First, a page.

What's Permanent Partial Disability?

What's Permanent Partial Disability?


If a victim suffers from an occupational disease or work-related injury that leads to permanent damage to one or more parts of the body, they could be eligible to get PPD benefits.


Typically, partial permanent disability involves the partial loss or total loss of an extremity, which includes fingers, hands, arms, legs, and feet. However, other medical conditions might qualify the victim to receive PPD benefits. The compensation is often awarded for both psychological and physical conditions after the maximum medical improvement has been reached.


Permanent disability benefits vary from total permanent disability because the victim doesn't have to be fully unable to work or disabled to get benefits.


The Calculation for Permanent Partial Disability Benefits in Ohio


All other workers' compensation payments have to end before the injured worker files for PPD benefits. Likewise, they are calculated from the percentage of the impairment caused by the occupational disease or work-related injury. This is considered the whole-person impairment rating or percentage.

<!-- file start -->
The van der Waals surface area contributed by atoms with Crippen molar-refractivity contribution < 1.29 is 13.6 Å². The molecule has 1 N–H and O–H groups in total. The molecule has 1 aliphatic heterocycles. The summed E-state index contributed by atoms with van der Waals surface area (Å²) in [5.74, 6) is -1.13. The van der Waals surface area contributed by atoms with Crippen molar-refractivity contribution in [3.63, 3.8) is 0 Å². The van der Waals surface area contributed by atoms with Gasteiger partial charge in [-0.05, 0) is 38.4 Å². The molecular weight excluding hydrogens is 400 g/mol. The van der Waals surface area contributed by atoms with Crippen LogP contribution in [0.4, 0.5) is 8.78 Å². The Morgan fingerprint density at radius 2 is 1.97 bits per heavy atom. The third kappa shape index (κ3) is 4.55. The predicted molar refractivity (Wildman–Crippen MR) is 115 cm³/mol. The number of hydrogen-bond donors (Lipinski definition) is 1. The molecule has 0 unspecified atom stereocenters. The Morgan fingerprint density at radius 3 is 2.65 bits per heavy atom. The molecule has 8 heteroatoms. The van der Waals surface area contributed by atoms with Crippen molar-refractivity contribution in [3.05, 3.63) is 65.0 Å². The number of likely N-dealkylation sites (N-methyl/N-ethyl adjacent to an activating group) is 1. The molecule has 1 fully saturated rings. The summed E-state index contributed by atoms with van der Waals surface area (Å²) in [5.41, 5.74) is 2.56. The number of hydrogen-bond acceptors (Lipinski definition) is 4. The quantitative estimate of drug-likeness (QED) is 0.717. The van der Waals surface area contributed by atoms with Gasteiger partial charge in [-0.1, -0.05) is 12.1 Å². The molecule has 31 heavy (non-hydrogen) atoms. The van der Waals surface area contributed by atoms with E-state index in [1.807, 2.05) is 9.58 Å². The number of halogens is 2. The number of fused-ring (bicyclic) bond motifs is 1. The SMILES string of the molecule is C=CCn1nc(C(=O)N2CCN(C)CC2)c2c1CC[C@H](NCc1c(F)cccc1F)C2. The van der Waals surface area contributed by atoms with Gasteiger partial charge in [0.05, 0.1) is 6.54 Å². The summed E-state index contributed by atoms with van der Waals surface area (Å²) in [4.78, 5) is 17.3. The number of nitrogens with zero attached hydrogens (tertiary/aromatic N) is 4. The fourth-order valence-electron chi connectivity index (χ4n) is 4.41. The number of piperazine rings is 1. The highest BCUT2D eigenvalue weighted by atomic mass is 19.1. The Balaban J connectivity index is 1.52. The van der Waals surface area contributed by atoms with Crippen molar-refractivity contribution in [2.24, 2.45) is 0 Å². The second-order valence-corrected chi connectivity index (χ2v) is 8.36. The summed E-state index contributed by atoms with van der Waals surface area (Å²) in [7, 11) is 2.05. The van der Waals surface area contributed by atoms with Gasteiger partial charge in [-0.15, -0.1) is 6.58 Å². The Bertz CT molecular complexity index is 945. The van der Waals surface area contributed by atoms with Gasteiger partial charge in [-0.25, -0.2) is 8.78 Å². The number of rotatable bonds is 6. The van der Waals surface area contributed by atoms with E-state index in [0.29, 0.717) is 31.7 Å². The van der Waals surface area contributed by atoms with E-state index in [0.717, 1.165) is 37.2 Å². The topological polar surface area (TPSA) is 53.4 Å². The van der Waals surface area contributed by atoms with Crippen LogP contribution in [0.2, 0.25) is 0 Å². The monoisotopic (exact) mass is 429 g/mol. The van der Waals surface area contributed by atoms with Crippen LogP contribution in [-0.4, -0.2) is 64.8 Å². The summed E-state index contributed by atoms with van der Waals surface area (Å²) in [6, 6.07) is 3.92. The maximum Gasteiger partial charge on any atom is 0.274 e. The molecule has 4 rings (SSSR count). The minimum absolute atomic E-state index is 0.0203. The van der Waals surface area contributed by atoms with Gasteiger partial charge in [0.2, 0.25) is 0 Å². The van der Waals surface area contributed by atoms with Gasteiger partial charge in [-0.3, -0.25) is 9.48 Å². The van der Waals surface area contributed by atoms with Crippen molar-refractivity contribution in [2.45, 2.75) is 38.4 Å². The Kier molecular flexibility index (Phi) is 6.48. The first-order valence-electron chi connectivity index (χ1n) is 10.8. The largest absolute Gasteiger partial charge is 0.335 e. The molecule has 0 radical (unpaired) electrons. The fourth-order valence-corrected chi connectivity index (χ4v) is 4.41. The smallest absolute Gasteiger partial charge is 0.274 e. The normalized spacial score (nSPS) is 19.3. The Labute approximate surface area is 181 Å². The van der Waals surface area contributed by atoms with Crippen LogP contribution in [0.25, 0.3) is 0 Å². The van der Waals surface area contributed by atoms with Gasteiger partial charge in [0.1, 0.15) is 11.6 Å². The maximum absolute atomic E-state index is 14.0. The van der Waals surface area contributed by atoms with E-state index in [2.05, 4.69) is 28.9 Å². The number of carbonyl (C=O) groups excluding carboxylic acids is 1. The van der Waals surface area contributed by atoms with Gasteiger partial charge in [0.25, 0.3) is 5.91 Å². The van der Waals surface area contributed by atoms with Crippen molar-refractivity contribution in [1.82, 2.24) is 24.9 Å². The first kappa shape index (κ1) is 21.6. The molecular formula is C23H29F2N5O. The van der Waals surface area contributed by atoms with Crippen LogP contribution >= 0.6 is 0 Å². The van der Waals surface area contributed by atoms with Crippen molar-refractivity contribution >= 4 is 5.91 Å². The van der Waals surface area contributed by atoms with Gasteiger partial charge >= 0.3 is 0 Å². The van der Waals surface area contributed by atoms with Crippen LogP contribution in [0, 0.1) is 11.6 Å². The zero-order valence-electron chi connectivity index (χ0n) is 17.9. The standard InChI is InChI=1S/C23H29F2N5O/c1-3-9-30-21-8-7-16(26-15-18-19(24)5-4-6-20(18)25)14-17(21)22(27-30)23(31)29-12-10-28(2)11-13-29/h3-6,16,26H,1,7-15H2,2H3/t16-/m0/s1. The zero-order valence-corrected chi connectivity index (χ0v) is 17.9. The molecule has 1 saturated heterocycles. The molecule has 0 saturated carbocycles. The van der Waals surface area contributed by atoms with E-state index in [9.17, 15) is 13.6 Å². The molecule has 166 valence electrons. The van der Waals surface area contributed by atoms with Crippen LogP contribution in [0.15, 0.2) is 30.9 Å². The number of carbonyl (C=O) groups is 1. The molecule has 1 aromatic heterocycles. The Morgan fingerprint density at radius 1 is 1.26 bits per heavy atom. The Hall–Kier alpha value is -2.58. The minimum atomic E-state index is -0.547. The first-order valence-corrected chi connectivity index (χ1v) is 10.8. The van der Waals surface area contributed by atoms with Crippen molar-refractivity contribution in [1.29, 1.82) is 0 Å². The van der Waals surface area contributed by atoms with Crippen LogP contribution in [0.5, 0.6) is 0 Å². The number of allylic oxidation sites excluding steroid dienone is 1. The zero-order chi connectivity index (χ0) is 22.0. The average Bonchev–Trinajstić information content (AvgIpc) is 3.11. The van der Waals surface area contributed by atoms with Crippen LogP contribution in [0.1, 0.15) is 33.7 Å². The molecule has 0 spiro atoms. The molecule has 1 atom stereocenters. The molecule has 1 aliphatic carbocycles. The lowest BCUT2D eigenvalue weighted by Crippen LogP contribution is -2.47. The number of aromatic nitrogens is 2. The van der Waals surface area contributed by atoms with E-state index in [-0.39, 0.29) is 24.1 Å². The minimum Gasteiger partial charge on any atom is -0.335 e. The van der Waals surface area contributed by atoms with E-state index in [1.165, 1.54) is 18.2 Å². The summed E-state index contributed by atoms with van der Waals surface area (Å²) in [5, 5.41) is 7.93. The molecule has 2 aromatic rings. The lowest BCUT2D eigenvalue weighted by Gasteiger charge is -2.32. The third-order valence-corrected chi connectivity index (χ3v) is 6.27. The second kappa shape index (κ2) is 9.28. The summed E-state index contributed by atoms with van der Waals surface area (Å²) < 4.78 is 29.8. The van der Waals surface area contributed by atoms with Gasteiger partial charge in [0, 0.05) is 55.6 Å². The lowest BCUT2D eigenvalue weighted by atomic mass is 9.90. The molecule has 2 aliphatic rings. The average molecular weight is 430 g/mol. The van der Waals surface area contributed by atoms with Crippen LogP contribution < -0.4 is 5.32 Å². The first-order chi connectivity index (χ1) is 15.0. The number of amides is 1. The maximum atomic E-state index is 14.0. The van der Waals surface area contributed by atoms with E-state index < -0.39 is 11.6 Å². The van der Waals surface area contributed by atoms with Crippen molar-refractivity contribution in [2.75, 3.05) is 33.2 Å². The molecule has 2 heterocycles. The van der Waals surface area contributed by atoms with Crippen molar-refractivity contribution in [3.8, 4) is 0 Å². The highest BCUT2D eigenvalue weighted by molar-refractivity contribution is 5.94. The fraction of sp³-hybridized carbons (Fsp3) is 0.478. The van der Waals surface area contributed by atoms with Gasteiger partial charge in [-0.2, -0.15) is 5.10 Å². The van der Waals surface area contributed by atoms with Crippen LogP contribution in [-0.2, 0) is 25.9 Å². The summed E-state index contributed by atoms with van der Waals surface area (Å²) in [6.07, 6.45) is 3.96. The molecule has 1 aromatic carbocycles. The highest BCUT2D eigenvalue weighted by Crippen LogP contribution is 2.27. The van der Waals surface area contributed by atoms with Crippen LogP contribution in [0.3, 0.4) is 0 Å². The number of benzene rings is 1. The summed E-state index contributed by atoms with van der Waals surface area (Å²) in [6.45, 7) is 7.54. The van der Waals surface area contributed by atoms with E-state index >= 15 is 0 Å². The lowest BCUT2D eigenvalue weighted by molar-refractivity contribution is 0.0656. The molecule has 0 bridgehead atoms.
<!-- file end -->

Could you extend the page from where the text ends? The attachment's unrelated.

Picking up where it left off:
In some cases, the amount given is roughly two-thirds of that worker's average weekly wage. However, the amount can't exceed one-third of the average weekly wage statewide.


It's sometimes challenging to understand the concept, so here's a breakdown. Total disability would be a 100 percent impairment (permanent impairment rating). In the PPD situation, the victim would see a greater benefit with a higher impairment rating or percentage.


Injured workers can apply for permanent partial disability benefits by filing the application to determine the percentage of PPD or increase of PPD. They must do this through the Bureau of Workers' Compensation in Ohio (BWC). The forms are generally filed: